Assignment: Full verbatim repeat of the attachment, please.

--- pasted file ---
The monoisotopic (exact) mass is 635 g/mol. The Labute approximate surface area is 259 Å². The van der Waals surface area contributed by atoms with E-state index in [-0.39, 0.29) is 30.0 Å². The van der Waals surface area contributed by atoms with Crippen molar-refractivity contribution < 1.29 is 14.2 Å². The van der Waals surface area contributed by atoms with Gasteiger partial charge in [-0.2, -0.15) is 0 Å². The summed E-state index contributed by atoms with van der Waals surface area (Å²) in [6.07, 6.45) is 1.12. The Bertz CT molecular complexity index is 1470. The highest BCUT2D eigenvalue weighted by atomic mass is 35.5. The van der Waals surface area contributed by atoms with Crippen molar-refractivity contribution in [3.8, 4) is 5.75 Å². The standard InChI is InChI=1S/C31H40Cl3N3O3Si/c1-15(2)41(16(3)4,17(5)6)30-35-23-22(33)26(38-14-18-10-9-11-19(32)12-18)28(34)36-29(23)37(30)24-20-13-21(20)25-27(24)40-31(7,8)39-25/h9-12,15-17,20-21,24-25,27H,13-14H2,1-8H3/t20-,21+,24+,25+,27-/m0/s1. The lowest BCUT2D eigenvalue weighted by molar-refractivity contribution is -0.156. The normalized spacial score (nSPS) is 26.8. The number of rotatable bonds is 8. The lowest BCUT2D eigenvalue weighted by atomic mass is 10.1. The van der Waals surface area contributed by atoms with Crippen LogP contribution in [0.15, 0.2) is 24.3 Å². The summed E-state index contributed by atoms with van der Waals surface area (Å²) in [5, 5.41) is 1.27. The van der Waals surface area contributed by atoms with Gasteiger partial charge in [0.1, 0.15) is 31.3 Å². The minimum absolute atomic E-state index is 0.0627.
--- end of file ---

The monoisotopic (exact) mass is 635 g/mol. The Labute approximate surface area is 259 Å². The van der Waals surface area contributed by atoms with E-state index in [-0.39, 0.29) is 30.0 Å². The van der Waals surface area contributed by atoms with Crippen molar-refractivity contribution < 1.29 is 14.2 Å². The van der Waals surface area contributed by atoms with Gasteiger partial charge in [-0.2, -0.15) is 0 Å². The summed E-state index contributed by atoms with van der Waals surface area (Å²) in [6.07, 6.45) is 1.12. The Bertz CT molecular complexity index is 1470. The highest BCUT2D eigenvalue weighted by atomic mass is 35.5. The van der Waals surface area contributed by atoms with Crippen molar-refractivity contribution in [3.8, 4) is 5.75 Å². The standard InChI is InChI=1S/C31H40Cl3N3O3Si/c1-15(2)41(16(3)4,17(5)6)30-35-23-22(33)26(38-14-18-10-9-11-19(32)12-18)28(34)36-29(23)37(30)24-20-13-21(20)25-27(24)40-31(7,8)39-25/h9-12,15-17,20-21,24-25,27H,13-14H2,1-8H3/t20-,21+,24+,25+,27-/m0/s1. The lowest BCUT2D eigenvalue weighted by molar-refractivity contribution is -0.156. The normalized spacial score (nSPS) is 26.8. The number of rotatable bonds is 8. The lowest BCUT2D eigenvalue weighted by atomic mass is 10.1. The van der Waals surface area contributed by atoms with Crippen LogP contribution in [0.15, 0.2) is 24.3 Å². The summed E-state index contributed by atoms with van der Waals surface area (Å²) in [5, 5.41) is 1.27. The van der Waals surface area contributed by atoms with Gasteiger partial charge in [0.1, 0.15) is 31.3 Å². The minimum absolute atomic E-state index is 0.0627.